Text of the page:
Some 3rd graders in local schools could be held back under new law 

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Kimberly Isaac, who is a teacher at West End Academy, guides students in phonics practice at a summer literacy camp.

Kimberly Isaac, who is a teacher at West End Academy, guides students in phonics practice at a summer literacy camp in July 2021.

Kyra Miles, WBHM

More than one-fifth of Alabama’s third graders last spring failed to pass a standardized reading test.

In more than 50 schools across the state, 50% or more of the students ended third grade without necessary reading skills needed by that age, according to the test results released recently by the state.

Seven of those schools are in the Birmingham City School system. The Tarrant School System as a whole also fell below the halfway mark and the Fairfield system barely topped 50%.

Next year, third graders who do not read at grade level by the end of the school year must be held back in that grade, rather than passed on to fourth grade, except under certain conditions.

The Alabama Literacy Act was passed several years ago and set to go into effect earlier, but its implementation was delayed because of the pandemic.

Students are not immediately held back in third grade if they don’t reach standards. Under the literacy act, schools should implement intervention plans to help bring the students’ skills up to standard. The act called for a system of tutors, specially qualified teachers, summer programs and other actions to help students improve their performances.

The literacy act allows exemptions for a “good cause,” such as if a student has a reading disorder or has received intensive reading intervention for two or more years.

Learning to read by the end of third grade is considered fundamental to school success. Children who do not read proficiently by the end of third grade are four times more likely to become high school dropouts, said Public Affairs Research Council of Alabama Senior Research Associate Thomas Spencer.

But economics plays a role in students’ performance. School systems with a lower rate of economic disadvantage had fewer students failing the test, according to the PARCA report, and poor schools had fewer students who passed.

Across the state, 22%, or 11,725, third grade students, failed the test. That is a 1 percentage point improvement from last year’s test scores.

Jefferson County Schools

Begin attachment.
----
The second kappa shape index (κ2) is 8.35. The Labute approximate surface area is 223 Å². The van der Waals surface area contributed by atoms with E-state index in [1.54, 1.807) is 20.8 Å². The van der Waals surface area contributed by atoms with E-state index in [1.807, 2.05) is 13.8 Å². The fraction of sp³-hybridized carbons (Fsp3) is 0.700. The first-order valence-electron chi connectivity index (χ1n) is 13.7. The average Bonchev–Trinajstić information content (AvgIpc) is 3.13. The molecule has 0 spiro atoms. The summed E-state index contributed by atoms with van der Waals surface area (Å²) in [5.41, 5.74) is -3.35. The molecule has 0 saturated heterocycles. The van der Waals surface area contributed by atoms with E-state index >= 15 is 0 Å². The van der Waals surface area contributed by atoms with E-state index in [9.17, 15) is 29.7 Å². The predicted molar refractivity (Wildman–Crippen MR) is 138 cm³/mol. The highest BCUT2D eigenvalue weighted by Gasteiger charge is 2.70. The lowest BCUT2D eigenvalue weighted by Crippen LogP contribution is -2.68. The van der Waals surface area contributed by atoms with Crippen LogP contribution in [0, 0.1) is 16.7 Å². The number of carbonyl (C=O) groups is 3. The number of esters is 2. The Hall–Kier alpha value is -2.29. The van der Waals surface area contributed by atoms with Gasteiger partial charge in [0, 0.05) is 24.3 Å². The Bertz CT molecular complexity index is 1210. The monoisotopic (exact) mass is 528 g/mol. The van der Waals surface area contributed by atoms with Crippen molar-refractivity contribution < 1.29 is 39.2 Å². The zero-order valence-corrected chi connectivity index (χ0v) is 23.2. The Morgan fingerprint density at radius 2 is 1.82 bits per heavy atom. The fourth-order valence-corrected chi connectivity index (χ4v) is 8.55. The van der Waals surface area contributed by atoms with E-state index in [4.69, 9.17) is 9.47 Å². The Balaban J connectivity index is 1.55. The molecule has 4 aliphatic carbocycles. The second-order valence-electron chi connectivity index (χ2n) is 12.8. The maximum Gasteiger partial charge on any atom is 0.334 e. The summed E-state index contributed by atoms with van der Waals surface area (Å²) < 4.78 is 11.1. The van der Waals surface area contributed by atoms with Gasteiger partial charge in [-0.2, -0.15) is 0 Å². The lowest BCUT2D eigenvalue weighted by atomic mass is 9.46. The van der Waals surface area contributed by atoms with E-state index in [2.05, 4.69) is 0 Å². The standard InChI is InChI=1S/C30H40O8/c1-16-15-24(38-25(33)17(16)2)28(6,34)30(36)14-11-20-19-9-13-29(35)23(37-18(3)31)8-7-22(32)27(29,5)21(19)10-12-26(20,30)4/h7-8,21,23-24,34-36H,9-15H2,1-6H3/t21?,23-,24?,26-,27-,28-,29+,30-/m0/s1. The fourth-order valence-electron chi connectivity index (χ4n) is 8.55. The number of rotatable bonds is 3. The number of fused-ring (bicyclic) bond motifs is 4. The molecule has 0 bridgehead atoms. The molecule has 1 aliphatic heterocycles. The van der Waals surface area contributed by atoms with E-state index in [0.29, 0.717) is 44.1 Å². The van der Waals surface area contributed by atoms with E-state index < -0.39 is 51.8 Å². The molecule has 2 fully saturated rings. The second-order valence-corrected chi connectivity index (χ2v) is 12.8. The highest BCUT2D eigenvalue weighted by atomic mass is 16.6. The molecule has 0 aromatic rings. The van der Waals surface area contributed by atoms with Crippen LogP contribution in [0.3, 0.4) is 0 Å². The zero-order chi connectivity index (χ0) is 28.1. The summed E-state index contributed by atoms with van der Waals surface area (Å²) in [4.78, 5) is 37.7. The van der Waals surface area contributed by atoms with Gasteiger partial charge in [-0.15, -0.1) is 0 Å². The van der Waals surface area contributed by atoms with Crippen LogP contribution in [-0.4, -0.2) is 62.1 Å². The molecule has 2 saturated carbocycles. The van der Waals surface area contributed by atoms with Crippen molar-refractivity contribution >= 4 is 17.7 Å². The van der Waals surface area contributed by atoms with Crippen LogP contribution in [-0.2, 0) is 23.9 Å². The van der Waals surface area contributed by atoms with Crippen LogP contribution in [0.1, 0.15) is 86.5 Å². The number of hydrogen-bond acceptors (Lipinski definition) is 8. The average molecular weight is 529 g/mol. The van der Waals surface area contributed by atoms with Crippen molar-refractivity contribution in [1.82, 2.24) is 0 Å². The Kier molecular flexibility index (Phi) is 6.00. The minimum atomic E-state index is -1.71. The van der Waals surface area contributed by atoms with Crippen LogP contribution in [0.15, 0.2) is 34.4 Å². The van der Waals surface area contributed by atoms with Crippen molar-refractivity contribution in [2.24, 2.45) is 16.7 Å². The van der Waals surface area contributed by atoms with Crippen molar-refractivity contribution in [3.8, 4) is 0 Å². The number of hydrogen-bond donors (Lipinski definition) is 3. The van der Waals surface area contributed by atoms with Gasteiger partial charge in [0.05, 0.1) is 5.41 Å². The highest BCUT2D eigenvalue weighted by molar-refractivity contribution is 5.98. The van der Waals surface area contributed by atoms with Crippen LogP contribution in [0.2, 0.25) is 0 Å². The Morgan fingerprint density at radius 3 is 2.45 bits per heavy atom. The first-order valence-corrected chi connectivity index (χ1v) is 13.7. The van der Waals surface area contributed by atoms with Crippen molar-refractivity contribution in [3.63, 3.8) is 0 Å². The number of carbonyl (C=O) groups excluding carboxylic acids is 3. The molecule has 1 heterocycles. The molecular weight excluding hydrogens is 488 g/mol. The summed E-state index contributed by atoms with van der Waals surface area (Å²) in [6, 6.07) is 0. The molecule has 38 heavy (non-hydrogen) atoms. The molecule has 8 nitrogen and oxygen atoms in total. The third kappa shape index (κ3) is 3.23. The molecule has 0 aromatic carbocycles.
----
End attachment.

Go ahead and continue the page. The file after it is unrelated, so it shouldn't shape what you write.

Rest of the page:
Five schools in the Jefferson County system were among those with low scores. Jefferson County’s U.W. Clemon Elementary had 60% of its students scoring below grade level; Brighton School had 58.14%; Erwin Intermediate had 57.14%; Chalkville Elementary had 56.36%; and Pleasant Grove had 56.10%.

Overall, the Jefferson County system had 72.31% of its students pass the test. The highest-scoring school was Gardendale Elementary, where 83.93% of third graders passed.

Birmingham City Schools

Low scorers In Birmingham City Schools were Wylam Elementary, which had 34% of its students scoring below grade level; Hayes K-8 with 37.70%; Arrington Elementary with 41.67%; Sun Valley Elementary with 48%; Hemphill Elementary 47.06%; Oliver K-5 with 44.07%; and Inglenook with 46.28%.

Birmingham schools receiving 80-plus scores were: Princeton Alternative Elementary School with 94.12% of its students reading at grade level; South Hampton Elementary with 80%; Epic Alternative with 84.62%; and Christian School with 81.63%.

The Birmingham school system’s overall score was 56.12%.

Other School Systems in Jefferson County

Mountain Brook: 96.65%

Vestavia Hills: 90.17%

Trussville: 95.59%

Homewood: 93.31%

Midfield: 91.96%

Hoover: 90.17%

Leeds: 79.29%

Bessemer: 56.68%

Fairfield: 50.84%

Tarrant: 44.44%

Highest-Rated Schools

The highest-rated individual schools in Jefferson County

Trussville’s Cahaba Elementary School: 98.78%

Mountain Brook’s Brookwood Forest Elementary: 98.53%

Vestavia Hills Elementary Dolly Ridge: 98.31%

Mountain Brook’s Crestline Elementary: 98.29%

Editor note: This story has been corrected to indicate the Literacy Act goes into effect for the 2023-2024 school year.

 

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